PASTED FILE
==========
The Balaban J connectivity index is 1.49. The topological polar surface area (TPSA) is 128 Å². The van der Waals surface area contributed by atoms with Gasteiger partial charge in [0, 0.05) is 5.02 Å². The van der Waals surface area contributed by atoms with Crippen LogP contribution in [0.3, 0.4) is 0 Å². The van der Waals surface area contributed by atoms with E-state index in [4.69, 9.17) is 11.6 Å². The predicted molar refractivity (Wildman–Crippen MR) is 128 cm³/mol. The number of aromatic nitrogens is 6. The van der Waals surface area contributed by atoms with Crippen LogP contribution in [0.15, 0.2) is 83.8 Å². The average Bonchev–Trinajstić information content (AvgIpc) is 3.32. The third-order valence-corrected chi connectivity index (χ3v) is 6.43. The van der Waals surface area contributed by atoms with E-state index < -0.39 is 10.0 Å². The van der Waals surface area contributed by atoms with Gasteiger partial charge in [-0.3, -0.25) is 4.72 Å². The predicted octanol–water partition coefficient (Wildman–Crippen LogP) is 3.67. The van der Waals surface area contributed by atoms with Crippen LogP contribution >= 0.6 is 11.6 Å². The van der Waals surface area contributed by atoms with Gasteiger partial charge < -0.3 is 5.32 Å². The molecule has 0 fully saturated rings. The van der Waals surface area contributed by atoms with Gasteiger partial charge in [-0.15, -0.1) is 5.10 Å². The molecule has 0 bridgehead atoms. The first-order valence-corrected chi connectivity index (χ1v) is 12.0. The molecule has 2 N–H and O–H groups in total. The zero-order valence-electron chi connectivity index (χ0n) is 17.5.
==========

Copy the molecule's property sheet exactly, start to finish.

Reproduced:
The Balaban J connectivity index is 1.49. The topological polar surface area (TPSA) is 128 Å². The van der Waals surface area contributed by atoms with Gasteiger partial charge in [0, 0.05) is 5.02 Å². The van der Waals surface area contributed by atoms with Crippen LogP contribution in [0.3, 0.4) is 0 Å². The van der Waals surface area contributed by atoms with E-state index in [4.69, 9.17) is 11.6 Å². The predicted molar refractivity (Wildman–Crippen MR) is 128 cm³/mol. The number of aromatic nitrogens is 6. The van der Waals surface area contributed by atoms with Crippen LogP contribution in [0.15, 0.2) is 83.8 Å². The average Bonchev–Trinajstić information content (AvgIpc) is 3.32. The third-order valence-corrected chi connectivity index (χ3v) is 6.43. The van der Waals surface area contributed by atoms with E-state index < -0.39 is 10.0 Å². The van der Waals surface area contributed by atoms with Gasteiger partial charge in [-0.3, -0.25) is 4.72 Å². The predicted octanol–water partition coefficient (Wildman–Crippen LogP) is 3.67. The van der Waals surface area contributed by atoms with Crippen LogP contribution >= 0.6 is 11.6 Å². The van der Waals surface area contributed by atoms with Gasteiger partial charge < -0.3 is 5.32 Å². The molecule has 0 fully saturated rings. The van der Waals surface area contributed by atoms with Gasteiger partial charge in [-0.15, -0.1) is 5.10 Å². The molecule has 0 bridgehead atoms. The first-order valence-corrected chi connectivity index (χ1v) is 12.0. The molecule has 2 N–H and O–H groups in total. The zero-order valence-electron chi connectivity index (χ0n) is 17.5.